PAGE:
A trial counsel's guide to preserving issues for appellate review.
Motions in Limine
A motion in limine does not preserve an issue for appeal. Trial counsel must object during the subsequent admission of an exhibit.
Witness Demonstrations or Nonverbal Reactions
If witnesses provide a demonstration or nonverbal reaction during their testimony, trial counsel must describe the demonstration or reaction for transcription into the record.
Trial counsel should proffer testimony or exhibits excluded by the trial court.
Exhibits Used at Trial
Trial counsel must submit for admission into the record those exhibits relied upon at trial. When the trial court allows an exhibit into evidence, trial counsel must be sure that the exhibit is actually placed into the record.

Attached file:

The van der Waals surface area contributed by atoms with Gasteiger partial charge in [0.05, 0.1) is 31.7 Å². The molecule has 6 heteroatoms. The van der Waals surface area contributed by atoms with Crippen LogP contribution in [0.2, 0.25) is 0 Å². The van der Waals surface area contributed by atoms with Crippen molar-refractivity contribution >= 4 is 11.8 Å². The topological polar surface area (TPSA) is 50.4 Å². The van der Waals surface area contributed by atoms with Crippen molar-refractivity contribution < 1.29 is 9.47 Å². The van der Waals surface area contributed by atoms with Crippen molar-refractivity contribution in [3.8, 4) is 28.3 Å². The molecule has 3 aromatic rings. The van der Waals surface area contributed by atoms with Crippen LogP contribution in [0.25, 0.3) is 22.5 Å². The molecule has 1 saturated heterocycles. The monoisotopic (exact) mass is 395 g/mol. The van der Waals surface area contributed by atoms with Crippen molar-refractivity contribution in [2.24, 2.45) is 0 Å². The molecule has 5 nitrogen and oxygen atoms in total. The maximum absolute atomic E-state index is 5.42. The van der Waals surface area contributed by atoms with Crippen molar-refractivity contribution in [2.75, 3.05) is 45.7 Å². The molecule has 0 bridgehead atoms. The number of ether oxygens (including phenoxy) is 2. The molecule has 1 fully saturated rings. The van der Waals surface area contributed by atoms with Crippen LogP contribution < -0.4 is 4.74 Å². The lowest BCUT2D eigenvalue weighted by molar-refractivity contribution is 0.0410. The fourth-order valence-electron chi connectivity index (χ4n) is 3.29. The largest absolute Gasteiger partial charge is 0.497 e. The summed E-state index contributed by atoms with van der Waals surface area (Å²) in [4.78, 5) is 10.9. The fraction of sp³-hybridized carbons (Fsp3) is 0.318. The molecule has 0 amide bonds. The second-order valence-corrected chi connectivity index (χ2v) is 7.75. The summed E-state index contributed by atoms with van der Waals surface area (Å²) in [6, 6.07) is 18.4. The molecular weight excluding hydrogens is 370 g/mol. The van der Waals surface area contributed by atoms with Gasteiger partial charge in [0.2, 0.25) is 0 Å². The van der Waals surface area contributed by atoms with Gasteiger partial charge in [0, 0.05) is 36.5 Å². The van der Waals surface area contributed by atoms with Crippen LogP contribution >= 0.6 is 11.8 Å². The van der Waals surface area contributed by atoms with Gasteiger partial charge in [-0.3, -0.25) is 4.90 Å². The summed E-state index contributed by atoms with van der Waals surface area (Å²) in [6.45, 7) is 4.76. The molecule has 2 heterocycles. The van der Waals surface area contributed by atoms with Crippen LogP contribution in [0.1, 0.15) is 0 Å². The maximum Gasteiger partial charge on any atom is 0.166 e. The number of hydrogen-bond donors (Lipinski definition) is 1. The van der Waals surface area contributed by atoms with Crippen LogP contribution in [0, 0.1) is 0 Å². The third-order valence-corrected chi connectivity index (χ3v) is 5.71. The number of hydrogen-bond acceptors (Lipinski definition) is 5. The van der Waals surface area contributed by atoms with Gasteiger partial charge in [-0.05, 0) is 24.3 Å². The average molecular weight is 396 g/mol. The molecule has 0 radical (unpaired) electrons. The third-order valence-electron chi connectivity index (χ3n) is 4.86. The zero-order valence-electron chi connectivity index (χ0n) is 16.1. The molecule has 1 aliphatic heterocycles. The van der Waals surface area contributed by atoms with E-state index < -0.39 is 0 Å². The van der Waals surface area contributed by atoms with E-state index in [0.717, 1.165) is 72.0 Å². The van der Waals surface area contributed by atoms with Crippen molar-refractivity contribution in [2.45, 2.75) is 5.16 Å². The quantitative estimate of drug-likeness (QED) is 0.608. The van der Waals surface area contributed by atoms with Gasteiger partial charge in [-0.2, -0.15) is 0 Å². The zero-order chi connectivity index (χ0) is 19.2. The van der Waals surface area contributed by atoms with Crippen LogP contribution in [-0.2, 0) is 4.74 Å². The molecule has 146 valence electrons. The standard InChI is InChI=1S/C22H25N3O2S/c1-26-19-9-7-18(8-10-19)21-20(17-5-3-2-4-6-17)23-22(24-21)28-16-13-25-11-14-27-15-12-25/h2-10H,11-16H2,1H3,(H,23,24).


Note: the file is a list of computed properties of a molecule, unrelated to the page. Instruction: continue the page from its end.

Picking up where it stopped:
When a judge declines to give jury instructions that trial counsel requests, the instructions must be written down and entered into the record.
Off the Record Proceedings
Trial counsel must ensure to memorialize for the record any error that happens during off-the-record side-bar or in-chambers discussions.
Objections must be timely, made on clearly stated grounds and followed by a ruling by the court.
Starting the Appeals Process
If a client wants to pursue an appeal after trial proceedings, a timely notice of appeal needs to be filed.
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